Role of technology
Prabhu noted that in the last few years, real estate companies have only been focusing on growth but operations and maintenance are being overlooked.
“There is a lot of wastage, leakages in that area. He is hopeful that the covid crisis might trigger efficiency in the whole real estate cycle, where both tenants and owners are going to focus on how we can make things efficient in terms of workforce, utilisation of energy, and water. This way operations and maintenance will adopt more technology, and will become more nimble and agile.”
It is also become important for the developers to digitise the entire sales process, now more than ever. Giving his own company’s example Shajai said their sales solution covers right from customer discovery to customer engagement to customer negotiation, and everything is being done digitally in partnership with the developer. The entire process is so well developed, the client does not feel the need to step out of his home.
Certainty in uncertainty
The key determinant in the new normal, according to Yash, will be the economic considerations, and not the health and pandemic considerations. What is certain is that economies globally will go through an uncertain and maybe a recessionary phase going forward, and that will define the new normal vs the pandemic. Developers or real estate participants who are more proactive, on flexibility, design, operations, will be the ones to succeed going forward.
He also predicts that if an effective vaccine is developed that will protect people both in the short and longer term, the old behaviour is likely to come back.
Behaviours that are altered by fear go back to normal, once fear goes away, he said, giving the example of how post 9/11 people said they will never get on a plane, and after 18 months, the aviation industry flourished with highest occupancy and highest usage.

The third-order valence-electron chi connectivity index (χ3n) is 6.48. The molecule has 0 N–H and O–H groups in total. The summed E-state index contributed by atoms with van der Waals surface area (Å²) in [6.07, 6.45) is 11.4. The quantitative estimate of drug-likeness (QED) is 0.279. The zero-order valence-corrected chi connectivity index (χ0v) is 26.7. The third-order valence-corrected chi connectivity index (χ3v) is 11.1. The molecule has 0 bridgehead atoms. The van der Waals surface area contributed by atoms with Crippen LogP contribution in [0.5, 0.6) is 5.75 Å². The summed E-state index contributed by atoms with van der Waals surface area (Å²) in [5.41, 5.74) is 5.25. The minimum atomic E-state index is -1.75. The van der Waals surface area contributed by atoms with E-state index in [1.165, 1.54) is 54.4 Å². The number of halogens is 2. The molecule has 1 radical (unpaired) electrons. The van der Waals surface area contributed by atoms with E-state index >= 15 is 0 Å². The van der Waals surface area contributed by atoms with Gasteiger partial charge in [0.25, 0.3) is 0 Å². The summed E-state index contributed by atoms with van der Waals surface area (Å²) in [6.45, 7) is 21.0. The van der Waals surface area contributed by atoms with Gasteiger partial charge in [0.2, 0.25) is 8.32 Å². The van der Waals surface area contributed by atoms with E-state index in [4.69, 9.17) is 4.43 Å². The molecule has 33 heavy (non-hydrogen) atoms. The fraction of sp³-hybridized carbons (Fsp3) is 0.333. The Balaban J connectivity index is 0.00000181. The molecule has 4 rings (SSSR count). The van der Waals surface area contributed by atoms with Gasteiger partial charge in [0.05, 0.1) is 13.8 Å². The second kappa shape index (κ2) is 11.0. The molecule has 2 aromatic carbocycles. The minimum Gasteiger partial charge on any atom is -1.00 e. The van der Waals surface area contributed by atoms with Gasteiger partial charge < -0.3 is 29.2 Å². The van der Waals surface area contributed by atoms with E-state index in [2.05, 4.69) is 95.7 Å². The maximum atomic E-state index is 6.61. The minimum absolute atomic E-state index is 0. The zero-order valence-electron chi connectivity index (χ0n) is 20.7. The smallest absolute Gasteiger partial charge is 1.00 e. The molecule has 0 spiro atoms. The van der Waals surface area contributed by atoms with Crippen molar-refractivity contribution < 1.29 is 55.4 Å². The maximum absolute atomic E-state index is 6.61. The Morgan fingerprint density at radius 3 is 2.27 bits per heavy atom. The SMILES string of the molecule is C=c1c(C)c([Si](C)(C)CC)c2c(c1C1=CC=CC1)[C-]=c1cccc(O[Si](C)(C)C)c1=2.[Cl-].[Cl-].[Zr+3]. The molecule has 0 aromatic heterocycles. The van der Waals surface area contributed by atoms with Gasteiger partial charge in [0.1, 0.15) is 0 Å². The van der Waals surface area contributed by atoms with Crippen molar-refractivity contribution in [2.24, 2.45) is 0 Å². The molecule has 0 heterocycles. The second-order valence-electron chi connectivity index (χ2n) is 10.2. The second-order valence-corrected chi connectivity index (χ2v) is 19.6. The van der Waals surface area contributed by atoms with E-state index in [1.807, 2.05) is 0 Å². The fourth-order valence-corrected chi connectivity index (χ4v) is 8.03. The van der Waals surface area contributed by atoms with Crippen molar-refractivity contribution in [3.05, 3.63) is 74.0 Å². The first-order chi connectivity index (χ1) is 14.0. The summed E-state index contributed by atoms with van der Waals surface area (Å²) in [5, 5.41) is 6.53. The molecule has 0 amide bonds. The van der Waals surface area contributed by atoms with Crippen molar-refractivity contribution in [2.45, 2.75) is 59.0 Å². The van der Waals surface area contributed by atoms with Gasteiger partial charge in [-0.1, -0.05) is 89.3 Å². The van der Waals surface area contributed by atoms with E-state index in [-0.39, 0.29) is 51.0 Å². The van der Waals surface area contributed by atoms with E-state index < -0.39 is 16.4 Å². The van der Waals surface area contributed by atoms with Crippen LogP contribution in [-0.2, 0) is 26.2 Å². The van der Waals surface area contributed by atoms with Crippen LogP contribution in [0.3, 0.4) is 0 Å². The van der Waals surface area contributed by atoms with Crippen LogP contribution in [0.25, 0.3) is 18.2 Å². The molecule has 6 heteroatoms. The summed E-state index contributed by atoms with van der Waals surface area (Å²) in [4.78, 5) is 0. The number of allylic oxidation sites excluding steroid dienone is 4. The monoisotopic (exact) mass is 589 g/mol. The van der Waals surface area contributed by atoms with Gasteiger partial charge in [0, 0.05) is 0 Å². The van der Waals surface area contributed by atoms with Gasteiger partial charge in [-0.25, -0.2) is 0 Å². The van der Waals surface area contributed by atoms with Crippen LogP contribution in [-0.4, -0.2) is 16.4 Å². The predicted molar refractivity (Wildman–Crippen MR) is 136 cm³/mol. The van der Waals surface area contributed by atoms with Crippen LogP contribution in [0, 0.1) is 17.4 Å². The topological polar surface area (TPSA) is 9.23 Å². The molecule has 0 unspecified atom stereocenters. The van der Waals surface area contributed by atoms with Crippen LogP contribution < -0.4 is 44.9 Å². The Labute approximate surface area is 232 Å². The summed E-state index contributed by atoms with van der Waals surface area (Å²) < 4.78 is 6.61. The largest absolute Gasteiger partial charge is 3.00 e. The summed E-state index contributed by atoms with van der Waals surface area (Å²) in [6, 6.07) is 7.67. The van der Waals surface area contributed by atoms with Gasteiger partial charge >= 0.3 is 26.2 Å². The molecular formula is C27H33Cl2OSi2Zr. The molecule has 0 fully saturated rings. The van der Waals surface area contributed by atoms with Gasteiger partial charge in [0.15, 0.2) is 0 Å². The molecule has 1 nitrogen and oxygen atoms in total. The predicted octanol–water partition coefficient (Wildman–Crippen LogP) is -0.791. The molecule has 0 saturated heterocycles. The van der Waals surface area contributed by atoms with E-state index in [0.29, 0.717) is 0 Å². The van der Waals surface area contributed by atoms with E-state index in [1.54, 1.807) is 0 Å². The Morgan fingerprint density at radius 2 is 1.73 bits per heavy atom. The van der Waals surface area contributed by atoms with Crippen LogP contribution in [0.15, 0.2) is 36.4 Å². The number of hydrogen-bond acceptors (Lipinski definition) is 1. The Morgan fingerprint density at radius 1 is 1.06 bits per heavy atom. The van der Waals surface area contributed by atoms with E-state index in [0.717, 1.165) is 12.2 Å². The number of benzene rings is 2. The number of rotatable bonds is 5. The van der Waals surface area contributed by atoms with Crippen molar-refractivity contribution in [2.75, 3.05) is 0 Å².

On a positive note
Pavan concluded, “History has time and again shown that upheavals like Covid-19 do not just bring problems, they also bring opportunities. Infact, the history of the real estate, construction and infrastructure industry has always been shaped by disease.
“When a few centuries ago, it was believed that plague or disease was being caused by toxic vapours coming from the soil (the Dodgy Miasma theory) millions of square kilometers of pavements were lined and cemented with flagstones leading to this sector’s growth. The tracing of the Bubonic plague to the rat changed the thresholds of homes and their foundations. And Cholera brought the birth of sewage systems and zoning laws (mandating changes in locational preferences), and wipe-clean aesthetics of modernism were largely inspired from the tuberculosis era. Form has not only followed function but also infection.
“Socio-economic and anthropological lenses are needed to look at this sector deeply, to ascertain the nature of new demand and where it would lie. Buildings won’t be left to builders alone.”